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Freeman v. Hotel Equities Group LLC

United States District Court, M.D. Georgia, Macon Division

November 6, 2017




         Defendant Hotel Equities has moved for summary judgment. Doc. 15. Hotel Equities contends that Plaintiffs claim is judicially estopped because Plaintiff failed to disclose this claim in his bankruptcy proceedings. Id. For the reasons discussed below, the motion is DENIED.

         I. BACKGROUND

         A. Plaintiff's Claim

         According to his complaint, Plaintiff began working for Hotel Equities at the Macon, Georgia Fairfield Inn & Suites on August 9, 2007. Docs. 1 at 4; 1-1 at 1. During that time, Plaintiff was promoted "from houseman to maintenance chief." Doc. 6 at 3. On June 25, 2015, he was terminated, and that adverse employment action is the source of his ADEA claim. Id. at 5; Doc. 1 -1.

         On October 27, 2015, Plaintiff filed a Charge of Discrimination with the Georgia Equal Opportunity Commission and the EEOC, claiming Hotel Equities fired him in retaliation for his complaints about discrimination against him on the basis of age. Doc. 1-1 at 1. Specifically, Plaintiff claims that:

Hotel Equities subjected me to harassment and treated me in a disparate and discriminatory manner due to my age.
Hotel Equities allowed my co-workers to harass me, including, but not limited to, allowing employees to call me "Grand-Daddy" and other names regarding my age. In June of 2015, I made reports of the hostile environment, including the threats of physical violence to HR Representative, Amy. In retaliation for my complaints, false accusations were levied against me and Hotel Equities terminated me later that same month.

Id. The EEOC sent Plaintiff a Notice of Right to Sue on May 26, 2016. Id. at 2. On June 28, 2016 Plaintiff filed this claim alleging "Age-retaliation" related to his termination of employment. Doc. 1 at 4. The Court approved Plaintiff's motion to proceed in forma pauperis, found that Plaintiff had sufficiently alleged a claim of retaliation under the Age Discrimination in Employment Act, and found that Plaintiff had not sufficiently alleged a hostile work environment claim but could recast his complaint to sufficiently allege such a claim. Doc. 5. Plaintiff supplemented his complaint. Doc. 6. But the Court found that Plaintiff still failed to sufficiently allege a hostile work environment claim, and the Court dismissed that claim without prejudice. Doc. 7.

         B. Plaintiff's Bankruptcy and Hotel Equities's Motion for Summary Judgment

         Meanwhile, on July 11, 2013, Plaintiff filed for Chapter 13 bankruptcy in the United States Bankruptcy Court for the Middle District of Georgia, represented by counsel. Doc. 15-3 at 2-3. On October 29, 2015, two days after he filed his EEOC complaint, Plaintiff gave notice of the conversion of his Chapter 13 case to a Chapter 7 case, again represented by counsel. Doc. 15-4 at 2. Plaintiff did not list his claim against Hotel Equities in his original Chapter 13 filing, amend his schedule when he filed his EEOC complaint, or amend his schedule to add the claim when he converted his bankruptcy to a Chapter 7 case. Doc. 15-1 at ¶¶ 4, 11; see Doc. 20 at ¶¶ 4, 11 (Plaintiffs response to Hotel Equities's statement of material facts, not denying that he failed to amend but claiming that he was not at fault for the failure because his attorney prepared his bankruptcy documents). On December 2, 2015, the trustee of Plaintiffs estate, having not "received any property nor paid any money on account of this estate, " found "that there is no property available for distribution from the estate over and above that exempted by law." Chapter 7 Trustee's Report of No Distribution, In the Matter of Marcus Freeman, No. 5:13-bk-51756 (M.D. Ga. Bankr. Dec. 2, 2015), ECF No. 38. On February 1, 2016, United States Bankruptcy Judge Austin E. Carter granted discharge of many of Plaintiffs debts. Order Discharging Debtor, Freeman, No. 5:13-bk-51756 (Feb. 1, 2016), ECF No. 40.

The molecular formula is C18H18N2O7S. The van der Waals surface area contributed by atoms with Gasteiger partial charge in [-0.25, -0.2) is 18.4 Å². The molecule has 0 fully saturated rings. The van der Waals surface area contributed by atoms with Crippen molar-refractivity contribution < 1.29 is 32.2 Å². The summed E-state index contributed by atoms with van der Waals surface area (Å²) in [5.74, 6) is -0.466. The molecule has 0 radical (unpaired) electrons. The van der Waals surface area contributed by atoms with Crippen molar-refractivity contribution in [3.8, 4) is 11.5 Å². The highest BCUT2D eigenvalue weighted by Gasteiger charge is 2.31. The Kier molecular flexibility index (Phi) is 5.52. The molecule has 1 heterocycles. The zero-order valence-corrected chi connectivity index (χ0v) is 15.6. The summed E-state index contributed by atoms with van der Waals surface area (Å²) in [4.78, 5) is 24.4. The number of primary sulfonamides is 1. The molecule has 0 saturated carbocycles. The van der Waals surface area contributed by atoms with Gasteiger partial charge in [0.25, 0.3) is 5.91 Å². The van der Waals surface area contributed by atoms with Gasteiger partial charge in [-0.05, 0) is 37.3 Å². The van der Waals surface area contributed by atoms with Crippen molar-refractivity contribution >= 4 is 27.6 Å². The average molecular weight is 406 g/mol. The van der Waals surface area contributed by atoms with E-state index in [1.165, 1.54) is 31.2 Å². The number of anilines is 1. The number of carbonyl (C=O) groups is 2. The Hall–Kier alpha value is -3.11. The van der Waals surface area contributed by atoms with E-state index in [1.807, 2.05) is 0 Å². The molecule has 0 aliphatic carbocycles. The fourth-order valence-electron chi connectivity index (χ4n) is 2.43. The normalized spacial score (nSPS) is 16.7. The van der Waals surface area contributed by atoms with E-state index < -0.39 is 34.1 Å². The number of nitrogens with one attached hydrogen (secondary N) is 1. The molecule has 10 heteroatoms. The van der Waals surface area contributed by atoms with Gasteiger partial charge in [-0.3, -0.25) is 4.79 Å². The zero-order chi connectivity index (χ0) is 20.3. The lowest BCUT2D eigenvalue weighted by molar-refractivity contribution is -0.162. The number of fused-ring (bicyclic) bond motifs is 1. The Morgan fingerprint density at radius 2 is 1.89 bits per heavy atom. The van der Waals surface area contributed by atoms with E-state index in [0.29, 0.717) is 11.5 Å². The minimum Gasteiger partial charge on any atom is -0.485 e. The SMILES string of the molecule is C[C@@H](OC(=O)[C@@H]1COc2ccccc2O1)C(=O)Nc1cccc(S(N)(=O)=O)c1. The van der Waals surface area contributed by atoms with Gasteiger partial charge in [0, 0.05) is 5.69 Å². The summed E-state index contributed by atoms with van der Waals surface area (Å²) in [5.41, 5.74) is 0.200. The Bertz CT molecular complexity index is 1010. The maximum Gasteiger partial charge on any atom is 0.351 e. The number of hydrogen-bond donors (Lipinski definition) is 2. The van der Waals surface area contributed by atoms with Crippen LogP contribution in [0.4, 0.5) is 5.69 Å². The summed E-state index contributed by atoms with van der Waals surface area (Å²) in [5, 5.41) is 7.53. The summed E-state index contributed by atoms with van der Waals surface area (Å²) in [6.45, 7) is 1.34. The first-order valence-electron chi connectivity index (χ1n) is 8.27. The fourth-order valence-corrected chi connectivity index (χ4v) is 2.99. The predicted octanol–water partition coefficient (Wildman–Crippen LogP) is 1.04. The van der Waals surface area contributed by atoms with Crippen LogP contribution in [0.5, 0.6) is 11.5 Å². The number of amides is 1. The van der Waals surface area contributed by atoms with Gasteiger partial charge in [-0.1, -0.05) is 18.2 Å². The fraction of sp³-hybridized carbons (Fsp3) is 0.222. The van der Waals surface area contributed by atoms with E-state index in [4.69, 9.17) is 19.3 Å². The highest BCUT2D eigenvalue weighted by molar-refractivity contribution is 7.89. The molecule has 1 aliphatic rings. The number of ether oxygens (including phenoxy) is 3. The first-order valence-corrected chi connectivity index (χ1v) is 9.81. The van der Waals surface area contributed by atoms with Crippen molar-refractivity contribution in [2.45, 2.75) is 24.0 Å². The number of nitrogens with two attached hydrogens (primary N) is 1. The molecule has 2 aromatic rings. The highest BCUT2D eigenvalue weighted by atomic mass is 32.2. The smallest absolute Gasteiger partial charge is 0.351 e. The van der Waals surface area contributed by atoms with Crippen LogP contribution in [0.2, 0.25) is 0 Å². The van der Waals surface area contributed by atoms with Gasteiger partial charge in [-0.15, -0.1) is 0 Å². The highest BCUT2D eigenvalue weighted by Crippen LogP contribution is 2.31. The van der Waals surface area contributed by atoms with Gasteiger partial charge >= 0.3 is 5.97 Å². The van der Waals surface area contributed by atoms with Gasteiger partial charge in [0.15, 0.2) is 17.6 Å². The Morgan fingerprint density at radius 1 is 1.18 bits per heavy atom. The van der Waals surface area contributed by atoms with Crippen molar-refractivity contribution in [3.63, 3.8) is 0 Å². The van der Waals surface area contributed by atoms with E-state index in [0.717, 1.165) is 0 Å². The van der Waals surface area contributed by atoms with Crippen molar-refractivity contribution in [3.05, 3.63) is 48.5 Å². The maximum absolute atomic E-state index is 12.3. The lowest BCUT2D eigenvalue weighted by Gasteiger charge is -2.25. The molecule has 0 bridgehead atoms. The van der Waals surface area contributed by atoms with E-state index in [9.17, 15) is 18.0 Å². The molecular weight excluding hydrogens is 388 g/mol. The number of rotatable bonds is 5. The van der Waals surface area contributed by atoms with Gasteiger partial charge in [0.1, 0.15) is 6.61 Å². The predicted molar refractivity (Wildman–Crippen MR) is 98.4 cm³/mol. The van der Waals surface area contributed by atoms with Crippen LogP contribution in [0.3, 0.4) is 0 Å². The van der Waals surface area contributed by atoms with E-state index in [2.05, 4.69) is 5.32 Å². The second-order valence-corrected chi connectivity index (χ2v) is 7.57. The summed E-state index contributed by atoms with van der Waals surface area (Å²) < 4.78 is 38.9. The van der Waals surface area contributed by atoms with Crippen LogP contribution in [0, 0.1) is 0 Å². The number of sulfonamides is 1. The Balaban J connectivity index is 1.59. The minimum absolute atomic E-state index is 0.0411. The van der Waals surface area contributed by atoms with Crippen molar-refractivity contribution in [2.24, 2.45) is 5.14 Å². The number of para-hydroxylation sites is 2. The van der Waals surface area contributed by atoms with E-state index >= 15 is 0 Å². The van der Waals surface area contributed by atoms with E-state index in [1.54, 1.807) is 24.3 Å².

On January 10, 2017, the day before the Court held a conference with the parties to set the case's discovery schedule, Hotel Equities moved for summary judgment, arguing that because Plaintiff had not revealed his legal claims during his bankruptcy proceedings he was judicially estopped from pursuing this action. Doc. 15.[1]

         C. The Eleventh Circuit's Reconsideration of Judicial Estoppel

         On February 24, 2016, a three-judge Eleventh Circuit panel held that circuit precedent dictated that judicial estoppel barred a plaintiffs claim when the plaintiff had failed to disclose the claim in his bankruptcy schedule, but Judge Tjoflat specially concurred in order to "call[] for en banc review to set straight the doctrine of judicial estoppel." Slater v. U.S. Steel Corp., 820 F.3d 1193, 1212 (11th Cir.) (Tjoflat, J., concurring). Judge Tjoflat's colleagues agreed, and ...

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